Fr. Shawn P. Tunink

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Homily 84 – Good Friday

Oberammergau Teaches Us to Hope in the Cross

It was the year 1632 and Central Europe was suffering through the ravages of the Thirty Years’ War which had left the people in poverty and disease. The bubonic plague was the silent stalker at the door of ever house. For the tiny village of Oberammergau in southern Germany deaths from the plague rose from 1 per month in October of 1632 to over 20 per month by March 1633.

Faced with the doom of their entire town, the faithful people gathered at the cemetery where so many of their family and friends lay buried in graves all too new. With great trust they came to implore the mercy of God for an end to the plague.

The fruit of their prayer was an inspiration that would make the little town of Oberammergau famous even to this day. In a desperate yet hopeful bargain, the people promised God that if the He saw fit to protect them from the menace of the plague that they would conduct a special passion play in honor of the death and resurrection of Jesus to be repeated every 10 years for all time.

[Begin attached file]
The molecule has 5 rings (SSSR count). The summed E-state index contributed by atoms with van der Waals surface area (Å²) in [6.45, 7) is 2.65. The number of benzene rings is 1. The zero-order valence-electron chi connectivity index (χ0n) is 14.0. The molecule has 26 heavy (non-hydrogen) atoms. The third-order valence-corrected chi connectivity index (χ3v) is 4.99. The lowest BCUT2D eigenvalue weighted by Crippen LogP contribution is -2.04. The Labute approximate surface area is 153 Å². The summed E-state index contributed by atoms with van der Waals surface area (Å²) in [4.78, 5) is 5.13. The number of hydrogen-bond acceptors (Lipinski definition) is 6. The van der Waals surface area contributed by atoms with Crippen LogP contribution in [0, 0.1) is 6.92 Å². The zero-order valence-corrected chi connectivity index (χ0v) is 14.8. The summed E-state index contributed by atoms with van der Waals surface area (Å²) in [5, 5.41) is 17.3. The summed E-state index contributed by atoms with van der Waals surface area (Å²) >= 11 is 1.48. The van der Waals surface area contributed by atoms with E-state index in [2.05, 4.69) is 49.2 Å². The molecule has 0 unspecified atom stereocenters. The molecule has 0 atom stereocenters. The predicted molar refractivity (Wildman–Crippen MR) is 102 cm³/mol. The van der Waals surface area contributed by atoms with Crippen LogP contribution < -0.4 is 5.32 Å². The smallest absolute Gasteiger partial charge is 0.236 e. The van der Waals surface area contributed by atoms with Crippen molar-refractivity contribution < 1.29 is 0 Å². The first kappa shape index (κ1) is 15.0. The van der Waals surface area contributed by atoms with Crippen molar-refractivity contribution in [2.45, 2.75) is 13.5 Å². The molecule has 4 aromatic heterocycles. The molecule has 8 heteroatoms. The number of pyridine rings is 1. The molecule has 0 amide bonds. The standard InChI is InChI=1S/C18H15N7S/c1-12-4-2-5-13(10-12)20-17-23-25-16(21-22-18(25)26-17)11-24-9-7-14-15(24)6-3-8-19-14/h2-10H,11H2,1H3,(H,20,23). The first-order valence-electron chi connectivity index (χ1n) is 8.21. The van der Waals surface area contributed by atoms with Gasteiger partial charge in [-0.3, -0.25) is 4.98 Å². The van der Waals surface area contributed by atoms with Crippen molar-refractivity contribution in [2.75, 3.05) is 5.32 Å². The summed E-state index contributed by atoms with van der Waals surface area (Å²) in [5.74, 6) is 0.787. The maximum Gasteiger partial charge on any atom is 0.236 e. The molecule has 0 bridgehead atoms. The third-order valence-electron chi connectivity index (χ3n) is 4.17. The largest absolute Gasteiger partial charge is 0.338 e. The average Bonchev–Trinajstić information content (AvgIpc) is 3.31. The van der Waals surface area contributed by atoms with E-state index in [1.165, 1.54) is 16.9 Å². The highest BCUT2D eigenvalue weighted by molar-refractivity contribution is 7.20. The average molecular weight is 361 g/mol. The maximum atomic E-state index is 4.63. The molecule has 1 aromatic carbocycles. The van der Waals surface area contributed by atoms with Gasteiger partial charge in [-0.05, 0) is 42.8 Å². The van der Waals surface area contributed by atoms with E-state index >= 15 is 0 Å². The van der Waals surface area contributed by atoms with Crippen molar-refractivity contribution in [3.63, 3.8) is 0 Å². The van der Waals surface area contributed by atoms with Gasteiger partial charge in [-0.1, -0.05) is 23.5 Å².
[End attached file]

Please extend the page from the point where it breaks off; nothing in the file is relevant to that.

Truly these people had experienced a share in the Lord’s passion and it was to the passion of Christ that they looked with hope for deliverance. If the Father could give Jesus victory over death, surely he could help them.

Immediately following this fateful cemetery meeting and the precious vow entered upon therein, the deaths from the plague began to drop dramatically and finally came to a complete end. The people saw clearly the hand of God and the answer to their prayer. God had truly heard them and the people were overjoyed. They knew what they needed to do to express their thanks.

In 1634, these grateful people returned to the cemetery where they had first met in grief two years prior. This time, they met to give thanks. There, over the graves of those who had been taken all too soon by the plague they constructed a small stage and, with many of the townspeople taking part, they performed what they called “A Play of the suffering, death, and resurrection of our Lord Jesus Christ”, the first of what would become known as the now famous Oberammergau passion play.

Perhaps a cemetery is not the place where we would expect so much drama. Yet, what place could be more fitting for entering into this ongoing cosmic battle of life and death. The people of Oberammergau came armed with a story, a story of the victory of the God of life over death.

Today we come to this church armed with the same story. The death of Jesus which we commemorate today causes us to gather in sadness, penance, remorse, and grief. Yet, we know that this same story is also the cause for our hope. Today the cross is our symbol of victory.

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